Putin expects to discuss ways to fix Russia-US relations, disarmament & Covid-19 during first talks with Biden in Geneva

 

June 04, 2021

 


Russian President Vladimir Putin is seen on a screen as he delivers his speech at the St Petersburg International Economic Forum (SPIEF). © Sputnik / Alexei Danichev

 

By RT News

 

Russian President Vladimir Putin said his first meeting with his US counterpart, Joe Biden, is unlikely to end in a breakthrough, but discussing the most pressing issues could well lay the groundwork for further normalization.

Putin revealed the “approximate agenda” of his much-anticipated face-to-face talks with Biden, scheduled to take place in Geneva, Switzerland on June 16, during his appearance at the St. Petersburg International Economic Forum on Friday.

“We’re going to discuss the issues of bilateral relations. I proceed from the fact that we must try to find ways of fixing those relations. Today, they are at an extremely low level. We all know that,” the Russian leader said.

The other issues he planned to raise with the US president, he said, were strategic stability, the settlement of conflicts in the most prominent international hotspots, countering terrorism, tackling the coronavirus pandemic, and ecological matters, Putin said.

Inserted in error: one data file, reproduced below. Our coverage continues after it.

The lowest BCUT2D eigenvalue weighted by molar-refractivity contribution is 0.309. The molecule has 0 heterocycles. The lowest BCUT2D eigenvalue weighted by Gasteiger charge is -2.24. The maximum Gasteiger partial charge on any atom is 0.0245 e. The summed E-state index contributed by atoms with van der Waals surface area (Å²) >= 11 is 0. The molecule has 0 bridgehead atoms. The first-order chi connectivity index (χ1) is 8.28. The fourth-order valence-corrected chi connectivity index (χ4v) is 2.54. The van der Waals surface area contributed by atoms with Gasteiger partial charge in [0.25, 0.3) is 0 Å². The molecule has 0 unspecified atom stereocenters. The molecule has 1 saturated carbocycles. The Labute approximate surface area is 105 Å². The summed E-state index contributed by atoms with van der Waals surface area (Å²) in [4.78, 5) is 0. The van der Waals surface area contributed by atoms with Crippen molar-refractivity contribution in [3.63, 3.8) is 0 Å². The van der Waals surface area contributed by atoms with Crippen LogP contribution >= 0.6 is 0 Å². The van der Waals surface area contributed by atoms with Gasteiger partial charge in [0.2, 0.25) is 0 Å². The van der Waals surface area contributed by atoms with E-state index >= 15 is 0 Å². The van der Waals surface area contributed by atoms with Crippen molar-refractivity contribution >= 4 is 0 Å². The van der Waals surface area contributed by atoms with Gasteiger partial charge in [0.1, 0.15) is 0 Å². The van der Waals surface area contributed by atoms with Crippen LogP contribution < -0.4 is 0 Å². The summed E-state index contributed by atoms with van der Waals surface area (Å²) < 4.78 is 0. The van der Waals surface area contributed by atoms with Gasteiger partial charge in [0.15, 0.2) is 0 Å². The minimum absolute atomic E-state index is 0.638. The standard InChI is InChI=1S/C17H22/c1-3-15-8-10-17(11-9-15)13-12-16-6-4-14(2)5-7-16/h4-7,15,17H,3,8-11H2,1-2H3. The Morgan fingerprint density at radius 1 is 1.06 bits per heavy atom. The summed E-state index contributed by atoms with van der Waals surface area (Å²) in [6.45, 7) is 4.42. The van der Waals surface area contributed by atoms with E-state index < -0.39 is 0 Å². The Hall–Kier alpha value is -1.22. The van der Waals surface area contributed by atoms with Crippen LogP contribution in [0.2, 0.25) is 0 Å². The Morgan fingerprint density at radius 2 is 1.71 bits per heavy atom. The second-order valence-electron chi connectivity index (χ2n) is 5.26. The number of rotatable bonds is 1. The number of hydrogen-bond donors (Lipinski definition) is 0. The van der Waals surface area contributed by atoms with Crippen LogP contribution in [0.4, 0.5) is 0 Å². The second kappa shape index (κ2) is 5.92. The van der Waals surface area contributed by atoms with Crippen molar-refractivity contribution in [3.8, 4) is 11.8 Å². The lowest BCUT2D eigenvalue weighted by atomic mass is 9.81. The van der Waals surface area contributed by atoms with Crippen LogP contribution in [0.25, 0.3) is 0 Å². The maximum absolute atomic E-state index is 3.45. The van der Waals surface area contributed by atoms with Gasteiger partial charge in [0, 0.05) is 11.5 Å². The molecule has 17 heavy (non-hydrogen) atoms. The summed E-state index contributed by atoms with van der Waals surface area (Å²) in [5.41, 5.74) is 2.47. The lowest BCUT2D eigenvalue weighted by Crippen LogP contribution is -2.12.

In a separate interview with Russia’s Channel 1, he described Biden as “an experienced, balanced, and accurate” man who had spent his whole life in politics, and expressed the hope that those qualities would have a positive effect on the upcoming negotiations.

“I’m not expecting anything that could become a breakthrough in Russia-US relations,” the Russian leader confessed. However, he said, the Geneva talks may well create the right conditions for the taking of further steps towards the normalization of Russia-US ties, which would in itself be “a positive result.”

Biden invited Putin to meet during a phone call in April, not long after he gave an affirmative answer to a question by an ABC reporter who wanted to know if he considered his Russian counterpart to be a “killer.” The US president’s controversial response provoked a diplomatic spat, but the Kremlin later said it shouldn’t become a stumbling block to the relaunching of dialogue with Washington.

White House spokeswoman Jen Psaki earlier said the meeting between Biden and Putin would cover a “full range of pressing issues,” including human rights, cyberattacks, and the “sovereignty and territorial integrity” of Ukraine.

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